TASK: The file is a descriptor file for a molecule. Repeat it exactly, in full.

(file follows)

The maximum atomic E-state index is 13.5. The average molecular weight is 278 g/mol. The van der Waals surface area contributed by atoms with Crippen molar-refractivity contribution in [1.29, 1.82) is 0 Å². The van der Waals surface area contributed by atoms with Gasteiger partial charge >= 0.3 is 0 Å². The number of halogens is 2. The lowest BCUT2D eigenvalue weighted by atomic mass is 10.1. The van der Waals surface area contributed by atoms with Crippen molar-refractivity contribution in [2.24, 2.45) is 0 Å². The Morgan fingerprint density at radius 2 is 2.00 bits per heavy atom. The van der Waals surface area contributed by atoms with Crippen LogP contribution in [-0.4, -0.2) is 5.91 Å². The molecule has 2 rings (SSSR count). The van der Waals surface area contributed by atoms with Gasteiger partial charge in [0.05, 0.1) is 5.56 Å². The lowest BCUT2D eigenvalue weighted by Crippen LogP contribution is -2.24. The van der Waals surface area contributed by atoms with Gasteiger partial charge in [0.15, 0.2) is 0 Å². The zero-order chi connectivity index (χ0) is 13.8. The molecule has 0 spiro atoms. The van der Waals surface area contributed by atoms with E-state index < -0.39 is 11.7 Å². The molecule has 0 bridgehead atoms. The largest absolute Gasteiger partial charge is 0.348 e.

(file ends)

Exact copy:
The maximum atomic E-state index is 13.5. The average molecular weight is 278 g/mol. The van der Waals surface area contributed by atoms with Crippen molar-refractivity contribution in [1.29, 1.82) is 0 Å². The van der Waals surface area contributed by atoms with Gasteiger partial charge >= 0.3 is 0 Å². The number of halogens is 2. The lowest BCUT2D eigenvalue weighted by atomic mass is 10.1. The van der Waals surface area contributed by atoms with Crippen molar-refractivity contribution in [2.24, 2.45) is 0 Å². The Morgan fingerprint density at radius 2 is 2.00 bits per heavy atom. The van der Waals surface area contributed by atoms with Crippen LogP contribution in [-0.4, -0.2) is 5.91 Å². The molecule has 2 rings (SSSR count). The van der Waals surface area contributed by atoms with Gasteiger partial charge in [0.05, 0.1) is 5.56 Å². The lowest BCUT2D eigenvalue weighted by Crippen LogP contribution is -2.24. The van der Waals surface area contributed by atoms with Gasteiger partial charge in [0.15, 0.2) is 0 Å². The zero-order chi connectivity index (χ0) is 13.8. The molecule has 0 spiro atoms. The van der Waals surface area contributed by atoms with E-state index < -0.39 is 11.7 Å². The molecule has 0 bridgehead atoms. The largest absolute Gasteiger partial charge is 0.348 e.